She covers Griselda: from ambiguoius fictive character to the embodiment of various ideals, the socio-political implications of social exogamy, and the state-as-household metaphor and tyranny in the patient Griselda
myth: between political criticism and literary convention as propaganda.
Yet rather than picking elements from the three crowns and transplanting them directly and literally onto seventeenth- and eighteenth-century stages, Zeno modified, adapted, and recast a number of fourteenth-century heroes, converting Boccaccio and Petrarch's patient Griselda
into his own constant Griselda-Costanza duo, and Dante's Christian Stoic Cato into his own, eighteenth-century Neostoic Luceio.
Most of the characters of Churchill are hardly content in the end of their stories except Patient Griselda
who represents the patriarchal society.
Among them are Victorian explorer Isabella Bird (Marisa Tomei); Lady Nijo (Jennifer Ikeda), a 13th century Japanese courtesan-turned-Buddhist nun; Pope Joan (Martha Plimpton), believed to have headed the Vatican for a brief stint in the ninth century while disguised as a man; Patient Griselda
(Mary Catherine Garrison), an obedient wife depicted in Chaucer's "The Canterbury Tales"; and Dull Gret (Ana Reeder), the warrior who led her fellow village women to battle the demons of Hell in Brueghel's painting.
Brown first examines the genealogy of Griselda, discussing Chaucer's reworking of Boccaccio and Petrarch before turning to works such as A Winter's Tale and The Tragedy of Mariam, whose silent, suffering heroines are modeled on the patient Griselda
. Because Brown is interested in what she calls the "cracks" in the Griselda myth, she focuses her attention on the shrew-like "counter-Griselda," the subordinate character who ignores her mistresses' examples, challenges her decisions, and yet remains fiercely loyal.
Seated around a dinner table are the alleged female Pope Joan from the 9th century, the feisty Victorian traveller Isabella Bird, Lady Nijo, the concubine of a 13th century Japanese emperor, and Chaucer's doomed Patient Griselda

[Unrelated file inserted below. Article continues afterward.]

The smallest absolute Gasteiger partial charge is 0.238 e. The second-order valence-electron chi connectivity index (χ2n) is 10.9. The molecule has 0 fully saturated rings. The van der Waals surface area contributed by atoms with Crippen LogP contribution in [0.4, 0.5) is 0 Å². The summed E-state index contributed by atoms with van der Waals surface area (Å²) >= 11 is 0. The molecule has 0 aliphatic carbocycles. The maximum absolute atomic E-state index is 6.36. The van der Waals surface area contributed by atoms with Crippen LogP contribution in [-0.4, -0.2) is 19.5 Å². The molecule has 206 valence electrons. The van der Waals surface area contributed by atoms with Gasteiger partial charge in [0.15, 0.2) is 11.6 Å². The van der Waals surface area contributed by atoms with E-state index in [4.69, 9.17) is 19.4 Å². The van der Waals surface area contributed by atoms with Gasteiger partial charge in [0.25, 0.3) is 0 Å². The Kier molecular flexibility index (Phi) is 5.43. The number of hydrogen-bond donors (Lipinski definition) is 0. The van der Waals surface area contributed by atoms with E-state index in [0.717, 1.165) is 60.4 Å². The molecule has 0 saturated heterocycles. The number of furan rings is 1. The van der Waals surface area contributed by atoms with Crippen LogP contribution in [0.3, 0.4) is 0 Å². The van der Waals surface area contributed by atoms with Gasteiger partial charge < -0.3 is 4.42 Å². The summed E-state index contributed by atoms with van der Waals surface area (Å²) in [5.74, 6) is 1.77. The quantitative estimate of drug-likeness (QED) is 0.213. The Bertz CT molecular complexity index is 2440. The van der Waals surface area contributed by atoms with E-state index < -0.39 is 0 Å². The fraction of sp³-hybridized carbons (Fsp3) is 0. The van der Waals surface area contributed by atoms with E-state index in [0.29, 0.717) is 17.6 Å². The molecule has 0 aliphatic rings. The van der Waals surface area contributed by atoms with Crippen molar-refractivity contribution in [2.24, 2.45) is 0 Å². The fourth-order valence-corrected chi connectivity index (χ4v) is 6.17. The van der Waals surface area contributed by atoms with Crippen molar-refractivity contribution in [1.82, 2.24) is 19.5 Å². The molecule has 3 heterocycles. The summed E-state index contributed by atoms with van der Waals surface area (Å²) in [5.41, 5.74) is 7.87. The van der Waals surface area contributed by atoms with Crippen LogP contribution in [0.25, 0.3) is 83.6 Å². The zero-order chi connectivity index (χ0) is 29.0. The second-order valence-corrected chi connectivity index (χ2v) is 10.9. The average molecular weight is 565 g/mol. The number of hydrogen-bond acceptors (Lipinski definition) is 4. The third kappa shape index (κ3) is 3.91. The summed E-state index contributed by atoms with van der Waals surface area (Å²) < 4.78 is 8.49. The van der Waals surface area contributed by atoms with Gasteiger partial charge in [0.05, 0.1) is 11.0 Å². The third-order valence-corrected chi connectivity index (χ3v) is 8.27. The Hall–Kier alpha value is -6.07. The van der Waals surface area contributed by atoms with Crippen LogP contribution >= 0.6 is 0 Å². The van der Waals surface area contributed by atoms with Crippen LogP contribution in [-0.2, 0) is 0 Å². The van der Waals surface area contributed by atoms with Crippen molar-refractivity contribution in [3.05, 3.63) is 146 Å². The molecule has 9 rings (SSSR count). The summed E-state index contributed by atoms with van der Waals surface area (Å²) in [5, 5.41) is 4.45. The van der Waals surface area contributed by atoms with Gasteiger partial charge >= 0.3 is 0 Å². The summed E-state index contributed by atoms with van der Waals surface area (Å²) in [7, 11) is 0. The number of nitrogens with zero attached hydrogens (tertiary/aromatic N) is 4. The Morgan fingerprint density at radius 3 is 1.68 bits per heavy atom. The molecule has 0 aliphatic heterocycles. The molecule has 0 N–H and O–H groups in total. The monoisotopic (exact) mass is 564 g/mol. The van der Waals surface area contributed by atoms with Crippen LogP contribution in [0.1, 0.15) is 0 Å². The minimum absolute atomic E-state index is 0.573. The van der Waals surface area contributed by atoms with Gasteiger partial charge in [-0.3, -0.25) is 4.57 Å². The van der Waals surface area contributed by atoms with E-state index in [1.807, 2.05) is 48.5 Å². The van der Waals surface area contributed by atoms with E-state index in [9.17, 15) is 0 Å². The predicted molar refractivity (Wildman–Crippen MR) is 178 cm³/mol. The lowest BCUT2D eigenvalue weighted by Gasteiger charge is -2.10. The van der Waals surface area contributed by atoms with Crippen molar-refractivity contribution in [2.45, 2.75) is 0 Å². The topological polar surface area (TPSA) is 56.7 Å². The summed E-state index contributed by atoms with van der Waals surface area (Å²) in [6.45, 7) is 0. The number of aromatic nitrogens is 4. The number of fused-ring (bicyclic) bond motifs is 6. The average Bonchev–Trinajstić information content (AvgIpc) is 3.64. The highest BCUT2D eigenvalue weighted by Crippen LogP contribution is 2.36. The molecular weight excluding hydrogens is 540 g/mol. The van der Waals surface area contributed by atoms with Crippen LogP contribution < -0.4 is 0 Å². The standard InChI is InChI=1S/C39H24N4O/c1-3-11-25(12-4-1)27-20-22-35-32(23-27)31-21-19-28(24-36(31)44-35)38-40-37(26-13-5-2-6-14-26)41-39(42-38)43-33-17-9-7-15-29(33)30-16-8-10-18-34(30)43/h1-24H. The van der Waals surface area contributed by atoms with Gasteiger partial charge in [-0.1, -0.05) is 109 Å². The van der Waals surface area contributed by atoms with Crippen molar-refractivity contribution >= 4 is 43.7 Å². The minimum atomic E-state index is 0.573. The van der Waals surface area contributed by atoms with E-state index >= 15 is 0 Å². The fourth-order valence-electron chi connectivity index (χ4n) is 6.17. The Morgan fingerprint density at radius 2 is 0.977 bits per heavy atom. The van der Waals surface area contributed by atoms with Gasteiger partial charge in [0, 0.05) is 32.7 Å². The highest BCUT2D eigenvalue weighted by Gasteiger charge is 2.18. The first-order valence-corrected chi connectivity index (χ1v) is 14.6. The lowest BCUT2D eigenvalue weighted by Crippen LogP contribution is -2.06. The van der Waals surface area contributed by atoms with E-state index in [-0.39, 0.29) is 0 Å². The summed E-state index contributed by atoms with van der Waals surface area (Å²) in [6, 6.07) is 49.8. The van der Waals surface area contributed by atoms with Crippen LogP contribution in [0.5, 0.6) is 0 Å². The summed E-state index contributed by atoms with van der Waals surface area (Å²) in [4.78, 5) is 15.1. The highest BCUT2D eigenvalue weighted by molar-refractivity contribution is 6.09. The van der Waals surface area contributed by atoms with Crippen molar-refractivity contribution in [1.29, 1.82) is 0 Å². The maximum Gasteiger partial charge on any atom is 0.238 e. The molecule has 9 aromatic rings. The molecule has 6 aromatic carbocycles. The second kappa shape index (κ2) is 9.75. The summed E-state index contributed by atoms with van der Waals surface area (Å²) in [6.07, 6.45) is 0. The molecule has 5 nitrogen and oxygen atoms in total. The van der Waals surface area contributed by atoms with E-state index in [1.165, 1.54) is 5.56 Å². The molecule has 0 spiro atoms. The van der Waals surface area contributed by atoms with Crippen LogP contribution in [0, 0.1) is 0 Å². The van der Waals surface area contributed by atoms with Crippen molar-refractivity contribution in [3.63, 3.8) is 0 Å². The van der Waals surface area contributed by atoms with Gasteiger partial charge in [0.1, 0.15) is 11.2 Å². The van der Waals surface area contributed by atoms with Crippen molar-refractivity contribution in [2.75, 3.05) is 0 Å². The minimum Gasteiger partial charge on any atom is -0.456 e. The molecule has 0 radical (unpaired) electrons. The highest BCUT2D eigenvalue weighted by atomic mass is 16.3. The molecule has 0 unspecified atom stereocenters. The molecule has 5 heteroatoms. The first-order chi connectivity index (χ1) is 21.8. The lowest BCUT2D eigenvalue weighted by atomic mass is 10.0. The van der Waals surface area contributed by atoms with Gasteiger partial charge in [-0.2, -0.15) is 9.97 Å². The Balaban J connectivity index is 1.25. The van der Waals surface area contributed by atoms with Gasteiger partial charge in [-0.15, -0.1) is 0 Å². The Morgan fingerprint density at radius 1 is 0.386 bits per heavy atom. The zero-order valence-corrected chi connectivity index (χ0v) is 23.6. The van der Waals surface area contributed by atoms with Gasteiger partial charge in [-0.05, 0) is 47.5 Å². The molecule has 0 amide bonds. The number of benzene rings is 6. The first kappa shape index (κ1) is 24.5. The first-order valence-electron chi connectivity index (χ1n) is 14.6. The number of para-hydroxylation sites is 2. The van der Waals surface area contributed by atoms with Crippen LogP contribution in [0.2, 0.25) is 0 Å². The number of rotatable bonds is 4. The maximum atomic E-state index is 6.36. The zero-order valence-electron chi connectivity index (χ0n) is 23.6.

The characters are the supposed 9th-century female Pope Joan, the Victorian explorer and traveller Isabella Bird, Lady Nijo, the 13th-century Japanese Emperor's concubine, Patient Griselda
from Chaucer, Dull Grett or Mad Meg from Pieter Brueghel's 16th-century painting and Marlene, and a 1980s career girl who is pivotal - and a surprise - to the overall theme.
Ferdinand LeRoy refers to Patient Griselda
as his model wife and announces that he has "a horror of woman's rights, in every form.
"Household Business "synthesizes some important recent feminist and materialist work in the subfield of "domestic drama," while reading plays in the Patient Griselda
and the village witch traditions, along with domestic tragedies and some comedies.
Gillian's topic is Chaucer's "Patient Griselda
," a story she does not like precisely because it seems so emblematic.
Chaucer borrowed the story of Patient Griselda
from Petrarch's Latin translation of Giovanni Boccaccio's Decameron.
Three other essays discuss reworkings of Chaucer's tales: Piero Boitani, in an extended intertextual study, shows how Dryden 'improved' and Fletcher and Shakespeare 'radically reinvented' the Knight's Tale; Helen Cooper follows the 'shape-shiftings' of the Wife of Bath; and Anna Baldwin gives a balanced assessment of possible sources in Patient Griselda
texts for The Winter's Tale.